Friday, December 23, 2011

Lessons from the New Financial Crisis The European Financial Review (2011)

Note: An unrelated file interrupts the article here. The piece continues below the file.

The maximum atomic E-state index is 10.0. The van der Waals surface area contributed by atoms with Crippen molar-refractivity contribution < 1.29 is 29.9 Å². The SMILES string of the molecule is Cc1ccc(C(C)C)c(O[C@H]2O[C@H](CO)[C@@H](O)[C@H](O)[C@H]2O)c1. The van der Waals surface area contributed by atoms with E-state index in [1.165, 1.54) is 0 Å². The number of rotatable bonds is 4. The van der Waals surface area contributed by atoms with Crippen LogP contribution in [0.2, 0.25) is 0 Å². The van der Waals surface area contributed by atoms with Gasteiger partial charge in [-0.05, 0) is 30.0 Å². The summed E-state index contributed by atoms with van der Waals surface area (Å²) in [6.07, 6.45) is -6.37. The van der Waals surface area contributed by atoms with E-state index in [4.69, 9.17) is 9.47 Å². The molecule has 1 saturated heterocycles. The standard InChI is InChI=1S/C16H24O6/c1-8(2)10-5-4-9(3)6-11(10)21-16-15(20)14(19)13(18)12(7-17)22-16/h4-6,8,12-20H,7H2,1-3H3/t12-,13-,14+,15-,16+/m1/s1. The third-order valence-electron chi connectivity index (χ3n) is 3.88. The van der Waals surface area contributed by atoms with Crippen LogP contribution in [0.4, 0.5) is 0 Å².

The previous crisis of 2008 was blamed on greedy bankers, driven by bonuses tied to short-term profits, trying to sell complicated products that people could not understand. Other culprits were the rating agencies that, also driven by greed and conflicts of interest, deliberately underestimated the risk of structured products so that their paymasters (the banks) could easily sell them to unsuspecting clients. Even business schools, and in particular finance professors, were blamed for teaching that companies should maximize shareholder value. In many cases, these accusations were made by people who had never taken a finance course and did not understand the difference between shareholder value, the stock price and profits. The political left around the world had a field day, proclaiming the end of capitalism and the need for government control over the economy.